The following is a list of episodes of the family television anthology Faerie Tale Theatre, also known as Shelley Duvall's Faerie Tale Theatre which ran on Showtime from 1982 to 1987, airing a total 27 episodes.
The Los Angeles Times is a daily newspaper which has been published in Los Angeles, California since 1881.
Lux Video Theatre is an American television anthology series that was produced from 1950 until 1957.
Manhattan is the most densely populated borough of New York City, its economic and administrative center, and its historical birthplace.
Olive Marie Osmond (born October 13, 1959) is an American singer, actress, doll designer, and a member of the show business family the Osmonds.
Margaret Julia "Marlo" Thomas (born November 21, 1937) is an American actress, producer, author, and social activist known for starring on the sitcom That Girl (1966–1971) and her award-winning children's franchise Free to Be... You and Me.
A marquee is most commonly a structure placed over the entrance to a hotel or theatre.
Mary Dobkin (August 30, 1902 – August 22, 1987) was an American amateur sports coach and advocate for children.
Mary Tyler Moore (December 29, 1936 – January 25, 2017) was an American actress, known for her roles in the television sitcoms The Mary Tyler Moore Show (1970–1977), in which she starred as Mary Richards, a single woman working as a local news producer in Minneapolis, and The Dick Van Dyke Show (1961–1966), in which she played Laura Petrie, a former dancer turned Westchester homemaker, wife and mother.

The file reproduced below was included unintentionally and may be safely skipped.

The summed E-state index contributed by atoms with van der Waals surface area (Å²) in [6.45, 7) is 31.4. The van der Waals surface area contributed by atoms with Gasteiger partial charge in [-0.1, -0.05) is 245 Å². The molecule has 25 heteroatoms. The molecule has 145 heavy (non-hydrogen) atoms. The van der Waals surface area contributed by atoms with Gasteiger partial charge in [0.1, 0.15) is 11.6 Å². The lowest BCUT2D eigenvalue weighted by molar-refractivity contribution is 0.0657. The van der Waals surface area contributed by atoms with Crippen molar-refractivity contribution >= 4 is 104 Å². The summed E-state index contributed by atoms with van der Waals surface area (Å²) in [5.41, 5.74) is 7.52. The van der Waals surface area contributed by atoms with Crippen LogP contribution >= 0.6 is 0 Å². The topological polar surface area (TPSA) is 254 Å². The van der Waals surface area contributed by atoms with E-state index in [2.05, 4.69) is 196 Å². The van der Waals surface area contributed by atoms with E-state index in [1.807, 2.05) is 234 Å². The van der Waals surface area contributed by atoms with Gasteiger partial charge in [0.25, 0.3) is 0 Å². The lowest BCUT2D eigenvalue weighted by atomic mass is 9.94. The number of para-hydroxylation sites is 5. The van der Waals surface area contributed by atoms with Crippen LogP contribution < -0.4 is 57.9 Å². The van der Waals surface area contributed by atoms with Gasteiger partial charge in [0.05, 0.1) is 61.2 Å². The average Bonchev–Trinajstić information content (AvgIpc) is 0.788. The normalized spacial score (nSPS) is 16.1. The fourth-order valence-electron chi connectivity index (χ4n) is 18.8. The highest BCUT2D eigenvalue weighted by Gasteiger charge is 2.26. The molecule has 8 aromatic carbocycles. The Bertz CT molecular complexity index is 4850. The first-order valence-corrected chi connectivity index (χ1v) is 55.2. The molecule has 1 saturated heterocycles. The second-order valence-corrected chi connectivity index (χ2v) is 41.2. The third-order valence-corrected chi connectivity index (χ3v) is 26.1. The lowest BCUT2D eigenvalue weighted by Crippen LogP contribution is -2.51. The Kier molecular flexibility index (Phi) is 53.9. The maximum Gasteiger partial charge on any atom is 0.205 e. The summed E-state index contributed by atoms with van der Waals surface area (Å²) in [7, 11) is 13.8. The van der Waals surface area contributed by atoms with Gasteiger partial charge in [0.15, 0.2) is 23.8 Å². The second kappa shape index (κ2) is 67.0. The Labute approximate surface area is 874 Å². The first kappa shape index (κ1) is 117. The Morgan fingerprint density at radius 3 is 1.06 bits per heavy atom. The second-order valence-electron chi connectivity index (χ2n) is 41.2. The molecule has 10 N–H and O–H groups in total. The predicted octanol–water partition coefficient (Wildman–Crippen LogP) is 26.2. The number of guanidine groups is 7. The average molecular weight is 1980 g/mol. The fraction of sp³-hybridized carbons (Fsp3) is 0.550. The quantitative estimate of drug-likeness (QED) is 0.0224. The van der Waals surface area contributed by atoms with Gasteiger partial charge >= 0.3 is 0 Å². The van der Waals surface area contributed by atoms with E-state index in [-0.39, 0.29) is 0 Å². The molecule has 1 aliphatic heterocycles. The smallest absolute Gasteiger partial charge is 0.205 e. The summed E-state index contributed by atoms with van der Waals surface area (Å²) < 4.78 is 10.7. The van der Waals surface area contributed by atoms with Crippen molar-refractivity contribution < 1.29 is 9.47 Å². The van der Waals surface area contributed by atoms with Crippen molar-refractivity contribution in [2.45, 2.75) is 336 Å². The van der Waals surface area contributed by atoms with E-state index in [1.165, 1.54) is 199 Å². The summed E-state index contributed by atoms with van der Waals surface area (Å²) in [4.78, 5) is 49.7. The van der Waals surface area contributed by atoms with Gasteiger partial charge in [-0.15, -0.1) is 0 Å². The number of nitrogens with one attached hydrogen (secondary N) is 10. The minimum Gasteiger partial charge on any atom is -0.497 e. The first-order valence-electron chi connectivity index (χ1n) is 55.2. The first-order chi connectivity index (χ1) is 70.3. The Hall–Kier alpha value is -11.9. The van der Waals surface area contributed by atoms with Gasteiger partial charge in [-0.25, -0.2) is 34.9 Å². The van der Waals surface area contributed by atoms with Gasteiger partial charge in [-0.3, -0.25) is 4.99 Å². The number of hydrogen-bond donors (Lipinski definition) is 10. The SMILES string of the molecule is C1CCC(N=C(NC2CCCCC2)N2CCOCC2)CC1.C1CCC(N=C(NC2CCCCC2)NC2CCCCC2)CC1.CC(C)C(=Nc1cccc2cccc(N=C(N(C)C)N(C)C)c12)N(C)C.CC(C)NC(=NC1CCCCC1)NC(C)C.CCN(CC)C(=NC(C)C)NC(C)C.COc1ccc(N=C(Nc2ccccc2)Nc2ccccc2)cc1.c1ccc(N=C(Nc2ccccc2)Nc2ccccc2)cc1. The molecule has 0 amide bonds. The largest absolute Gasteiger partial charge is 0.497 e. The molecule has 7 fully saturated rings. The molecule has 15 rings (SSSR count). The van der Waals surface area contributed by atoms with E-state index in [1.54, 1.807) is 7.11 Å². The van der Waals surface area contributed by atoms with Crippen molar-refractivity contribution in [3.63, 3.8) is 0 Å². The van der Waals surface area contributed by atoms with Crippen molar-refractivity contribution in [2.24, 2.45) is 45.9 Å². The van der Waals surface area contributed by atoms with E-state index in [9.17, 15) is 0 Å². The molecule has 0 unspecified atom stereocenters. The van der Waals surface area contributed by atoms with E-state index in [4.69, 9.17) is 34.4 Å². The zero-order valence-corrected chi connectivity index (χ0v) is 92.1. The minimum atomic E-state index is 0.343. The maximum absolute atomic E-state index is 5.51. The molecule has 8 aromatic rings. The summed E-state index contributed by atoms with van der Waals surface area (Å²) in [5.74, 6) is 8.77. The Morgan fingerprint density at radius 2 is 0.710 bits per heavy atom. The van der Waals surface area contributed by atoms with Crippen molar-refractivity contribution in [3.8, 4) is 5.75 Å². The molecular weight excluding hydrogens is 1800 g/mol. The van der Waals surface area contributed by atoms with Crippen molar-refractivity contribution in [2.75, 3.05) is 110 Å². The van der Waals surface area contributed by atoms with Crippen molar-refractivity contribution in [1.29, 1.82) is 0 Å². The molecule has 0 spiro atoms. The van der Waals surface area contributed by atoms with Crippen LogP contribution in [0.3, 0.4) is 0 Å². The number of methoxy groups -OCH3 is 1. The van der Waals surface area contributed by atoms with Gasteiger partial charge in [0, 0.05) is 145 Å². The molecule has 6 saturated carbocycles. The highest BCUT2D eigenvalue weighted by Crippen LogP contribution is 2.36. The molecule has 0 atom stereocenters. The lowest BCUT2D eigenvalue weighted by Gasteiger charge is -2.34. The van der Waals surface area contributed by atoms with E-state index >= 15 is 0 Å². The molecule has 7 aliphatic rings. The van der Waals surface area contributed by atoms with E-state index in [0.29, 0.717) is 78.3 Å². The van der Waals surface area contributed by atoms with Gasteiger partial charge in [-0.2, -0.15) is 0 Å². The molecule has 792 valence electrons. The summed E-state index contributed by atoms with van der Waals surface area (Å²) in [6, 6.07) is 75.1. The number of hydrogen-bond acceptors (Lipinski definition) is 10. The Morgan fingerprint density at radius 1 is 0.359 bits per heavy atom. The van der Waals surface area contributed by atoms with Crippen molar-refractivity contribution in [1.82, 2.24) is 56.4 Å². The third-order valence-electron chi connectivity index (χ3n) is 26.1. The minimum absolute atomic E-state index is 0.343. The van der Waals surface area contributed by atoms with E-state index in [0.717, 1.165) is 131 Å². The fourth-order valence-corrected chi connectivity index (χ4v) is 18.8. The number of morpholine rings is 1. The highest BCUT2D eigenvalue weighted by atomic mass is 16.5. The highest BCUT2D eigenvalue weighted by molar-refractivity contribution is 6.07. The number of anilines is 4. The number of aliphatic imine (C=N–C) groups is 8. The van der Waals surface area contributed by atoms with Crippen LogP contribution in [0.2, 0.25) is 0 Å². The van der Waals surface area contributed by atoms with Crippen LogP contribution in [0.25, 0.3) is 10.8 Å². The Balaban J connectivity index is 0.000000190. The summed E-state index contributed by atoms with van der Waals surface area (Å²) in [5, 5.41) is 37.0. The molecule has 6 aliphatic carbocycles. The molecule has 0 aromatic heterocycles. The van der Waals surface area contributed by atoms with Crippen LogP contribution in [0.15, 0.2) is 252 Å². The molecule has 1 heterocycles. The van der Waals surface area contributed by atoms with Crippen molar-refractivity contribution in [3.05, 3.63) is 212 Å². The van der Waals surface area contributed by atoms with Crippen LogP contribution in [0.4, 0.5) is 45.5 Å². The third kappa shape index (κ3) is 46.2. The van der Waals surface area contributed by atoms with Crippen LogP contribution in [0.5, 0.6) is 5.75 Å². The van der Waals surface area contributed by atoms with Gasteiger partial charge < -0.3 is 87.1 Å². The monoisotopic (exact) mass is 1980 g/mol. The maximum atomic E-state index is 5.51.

Lois Maureen Stapleton (June 21, 1925 – March 13, 2006) was an American actress in film, theater and television.
Meg Ryan (born Margaret Mary Emily Anne Hyra; November 19, 1961) is an American actress, director, and producer.
Michael is a 1996 American fantasy film directed by Nora Ephron.
Murder, She Wrote is an American crime drama television series starring Angela Lansbury as mystery writer and amateur detective Jessica Fletcher.
Murphy Brown is an American sitcom that aired on CBS from November 14, 1988, to May 18, 1998, for a total of 247 episodes.
My Three Sons is an American sitcom.
Naked City is a police drama series from Screen Gems which was broadcast from 1958 to 1959 and from 1960 to 1963 on the ABC television network.
The City of New York, often called New York City (NYC) or simply New York, is the most populous city in the United States.
Nora "Dodo" Denney (May 5, 1928 – November 20, 2005) was an American stage, television, and film actress.
Nora Ephron (May 19, 1941 – June 26, 2012) was an American journalist, writer, and filmmaker.
Norman Milton Lear (born July 27, 1922) is an American television writer and producer who produced such 1970s sitcoms as All in the Family, Sanford and Son, One Day at a Time, The Jeffersons, Good Times, and Maude.
Patrilineality, also known as the male line, the spear side or agnatic kinship, is a common kinship system in which an individual's family membership derives from and is recorded through his or her father's lineage.
Pennsylvania (Pennsylvania German: Pennsylvaani or Pennsilfaani), officially the Commonwealth of Pennsylvania, is a state located in the northeastern and Mid-Atlantic regions of the United States.